Robert & Roberta Adair

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I hope that someday I’ll be able to communicate in Japanese well – listening, speaking, nonverbals, etc.  That’s a real (and noble ) goal/hope/prayer.  Connected with that, though, is that I hope I’ll communicate things that are worth communicating.

I remember when a friend in Kosovo said to me, “Be careful of the time when you’ll be able to really tell people off in Albanian.”  Before my language hit a certain level, upsetting things were happening and being said, but I was kind of in my own la-la land.  Then – bam – I understood my first cruel joke.  Or I understood that I was being misrepresented or misunderstood.  It took awhile, but eventually I was able to (and occasionally did) ream into people about litter and things that annoyed (and frustrated or hurt) me.  R teases me about chasing a dude on my bike yelling, “You destroyer of beauty!! You destroyer of beauty!!” in Albanian when he tossed a soda can out of his car.  Instead of bashing his windows with his can or bottle (yes, that’s what I wanted to do), I held onto the hope that I would intimidate him into apologizing and saying that he would never, ever litter again.

Roberta on bicycle

An even less happy memory was walking home from the store and seeing some kids picking on (beating) a Roma (gypsy) kid.  There were a bunch of men smoking cigarettes and drinking coffee, passively watching the scene.  Yep, I have a strong sense of justice and have something in me that, to a fault, I feel the need to protect the underdog.  So I walked up yelling at the boys (10?) in English and Albanian…then after the mini-mob dispersed I angrily yelled at the men watching (“What kind of men are you?  It’s your job to protect the little guy.  You are weak.  Look at you smoking, drinking, sitting on your bums.  You disgust me.”)  I realize now that I was inappropriate (although I still feel self-righteous) and that I could’ve really gotten into trouble (young American woman telling off a bunch of M* men).  More than that, I could’ve done some serious damage for the people with whom I was working.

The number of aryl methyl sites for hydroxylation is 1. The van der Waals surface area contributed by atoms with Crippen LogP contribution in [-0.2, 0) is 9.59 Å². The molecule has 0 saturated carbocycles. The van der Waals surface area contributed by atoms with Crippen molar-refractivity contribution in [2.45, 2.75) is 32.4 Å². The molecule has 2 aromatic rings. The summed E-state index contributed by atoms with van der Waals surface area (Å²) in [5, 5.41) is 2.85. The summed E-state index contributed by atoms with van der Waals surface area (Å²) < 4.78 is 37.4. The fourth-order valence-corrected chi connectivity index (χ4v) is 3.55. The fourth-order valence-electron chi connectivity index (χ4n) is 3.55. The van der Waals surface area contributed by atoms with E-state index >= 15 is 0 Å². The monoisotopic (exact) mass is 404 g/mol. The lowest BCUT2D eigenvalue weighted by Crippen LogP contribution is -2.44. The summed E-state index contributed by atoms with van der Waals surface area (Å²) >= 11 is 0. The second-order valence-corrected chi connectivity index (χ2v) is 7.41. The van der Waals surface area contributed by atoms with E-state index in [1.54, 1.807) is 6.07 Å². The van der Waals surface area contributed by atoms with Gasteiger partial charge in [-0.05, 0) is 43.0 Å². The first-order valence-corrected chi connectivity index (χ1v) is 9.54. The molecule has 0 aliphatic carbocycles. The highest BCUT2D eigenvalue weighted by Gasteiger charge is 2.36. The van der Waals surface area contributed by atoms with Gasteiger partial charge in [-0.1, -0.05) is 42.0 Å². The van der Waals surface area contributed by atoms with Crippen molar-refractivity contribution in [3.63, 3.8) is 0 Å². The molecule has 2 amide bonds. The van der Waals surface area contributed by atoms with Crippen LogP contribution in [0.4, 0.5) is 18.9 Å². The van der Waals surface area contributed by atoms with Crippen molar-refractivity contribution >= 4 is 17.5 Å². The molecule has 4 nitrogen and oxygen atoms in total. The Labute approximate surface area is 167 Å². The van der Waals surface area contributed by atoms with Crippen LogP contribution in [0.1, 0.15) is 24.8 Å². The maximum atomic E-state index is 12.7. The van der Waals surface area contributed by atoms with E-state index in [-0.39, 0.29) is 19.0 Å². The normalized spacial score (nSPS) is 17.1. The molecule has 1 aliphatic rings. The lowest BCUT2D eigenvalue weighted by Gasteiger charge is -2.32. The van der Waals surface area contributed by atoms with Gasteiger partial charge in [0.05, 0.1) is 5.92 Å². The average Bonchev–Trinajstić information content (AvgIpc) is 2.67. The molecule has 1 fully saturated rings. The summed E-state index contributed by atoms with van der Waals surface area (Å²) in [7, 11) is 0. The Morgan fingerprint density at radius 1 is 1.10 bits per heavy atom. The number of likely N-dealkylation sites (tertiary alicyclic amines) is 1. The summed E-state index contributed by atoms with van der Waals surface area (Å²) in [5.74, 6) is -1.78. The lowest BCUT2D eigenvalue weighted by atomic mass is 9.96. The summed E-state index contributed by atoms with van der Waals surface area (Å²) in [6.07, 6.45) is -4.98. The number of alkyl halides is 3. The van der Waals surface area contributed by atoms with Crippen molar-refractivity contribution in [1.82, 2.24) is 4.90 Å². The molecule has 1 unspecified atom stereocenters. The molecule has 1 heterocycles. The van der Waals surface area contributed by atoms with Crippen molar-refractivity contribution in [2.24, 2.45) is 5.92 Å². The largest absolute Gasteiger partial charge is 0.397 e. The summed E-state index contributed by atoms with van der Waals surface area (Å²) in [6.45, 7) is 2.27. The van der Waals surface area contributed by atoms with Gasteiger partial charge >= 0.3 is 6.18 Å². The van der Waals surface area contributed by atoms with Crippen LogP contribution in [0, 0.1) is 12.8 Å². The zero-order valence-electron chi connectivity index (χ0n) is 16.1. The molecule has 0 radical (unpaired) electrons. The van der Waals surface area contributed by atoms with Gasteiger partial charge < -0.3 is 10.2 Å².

There is a question that I’ve heard talked about a few times in the last year or so.  Which is the worse sin: to lose your temper or to lie?  Almost all Americans answer the latter whereas Japanese say the first.  (so…what am I doing here again? Especially when I’m so good at losing my temper.)

house wall

But I digress.  I want to speak Japanese well.  Yet there is a part of me that wants to communicate well so that I can tell people what I think.  Yuck.  I read the stuff about coming into a new culture as a learner, but there’s this snotty part of me that thinks I have answers and can fix problems around me.  “When I can speak really well, get ready Japan…!” (savior-complex-itis.  It’s gross.)

I want to speak Japanese well – but will I have anything useful to say?  Will I be yet another religious worker that is known for talking but not listening or caring?  Will I communicate “translated English” and not be understood?  Or will I learn to communicate in Japanese for Japanese people?  R and I sometimes compare two Japanese English speakers we know. One speaks with a bit of an accent and makes grammatical mistakes, but we understand this person perfectly. Another speaks with grammatical precision and with a lovely accent but I can’t for the life of me understand what this person is saying (Japanese is quite vague).

Anyhow, I was really impressed with R the other night.  We were meeting with some people over dinner – people who have invited us into their lives for accountability and advice.  So many times, I was trying to figure out how to tell them what I thought they should do (“Stop doing…! What you need to do is simply…. Well that was clearly a hurtful and unhealthy thing to do…”).  Thankfully, my language isn’t up to snuff to say this stuff in time.  But R listened.  He asked questions.  I watched this couple start the dinner leaning really far away from and barely looking at one another to leaning toward each other, definitely ending the evening more affectionately than how they started.  It wasn’t through some tough love, bossy show down.  It was through speaking and listening in Japanese in a way that communicated care and concern.  I was so proud of and humbled by R.

Please pray for us as we continue to learn Japanese.  And pray for our hearts to be humble and sensitive to what God wants us to say and hear.   Thanks.

Originally posted on Adair Update...

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